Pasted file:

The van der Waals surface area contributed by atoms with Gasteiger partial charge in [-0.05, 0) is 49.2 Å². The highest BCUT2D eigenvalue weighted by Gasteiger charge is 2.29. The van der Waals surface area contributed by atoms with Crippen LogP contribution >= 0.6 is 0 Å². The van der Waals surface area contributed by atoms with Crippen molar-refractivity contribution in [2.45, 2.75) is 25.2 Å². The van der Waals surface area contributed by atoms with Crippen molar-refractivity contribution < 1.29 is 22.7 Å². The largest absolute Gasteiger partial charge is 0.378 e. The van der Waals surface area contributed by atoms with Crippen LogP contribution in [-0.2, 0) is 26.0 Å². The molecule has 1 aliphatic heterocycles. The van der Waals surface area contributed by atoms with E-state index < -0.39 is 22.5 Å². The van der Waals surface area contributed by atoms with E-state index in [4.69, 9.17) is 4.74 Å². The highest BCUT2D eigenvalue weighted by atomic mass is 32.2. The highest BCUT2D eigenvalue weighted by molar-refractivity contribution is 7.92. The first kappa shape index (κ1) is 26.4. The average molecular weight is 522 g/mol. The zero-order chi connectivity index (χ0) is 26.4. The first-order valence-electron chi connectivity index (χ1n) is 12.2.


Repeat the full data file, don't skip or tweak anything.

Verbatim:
The van der Waals surface area contributed by atoms with Gasteiger partial charge in [-0.05, 0) is 49.2 Å². The highest BCUT2D eigenvalue weighted by Gasteiger charge is 2.29. The van der Waals surface area contributed by atoms with Crippen LogP contribution >= 0.6 is 0 Å². The van der Waals surface area contributed by atoms with Crippen molar-refractivity contribution in [2.45, 2.75) is 25.2 Å². The van der Waals surface area contributed by atoms with Crippen molar-refractivity contribution < 1.29 is 22.7 Å². The largest absolute Gasteiger partial charge is 0.378 e. The van der Waals surface area contributed by atoms with Crippen LogP contribution in [-0.2, 0) is 26.0 Å². The molecule has 1 aliphatic heterocycles. The van der Waals surface area contributed by atoms with E-state index < -0.39 is 22.5 Å². The van der Waals surface area contributed by atoms with E-state index in [4.69, 9.17) is 4.74 Å². The highest BCUT2D eigenvalue weighted by atomic mass is 32.2. The highest BCUT2D eigenvalue weighted by molar-refractivity contribution is 7.92. The first kappa shape index (κ1) is 26.4. The average molecular weight is 522 g/mol. The zero-order chi connectivity index (χ0) is 26.4. The first-order valence-electron chi connectivity index (χ1n) is 12.2.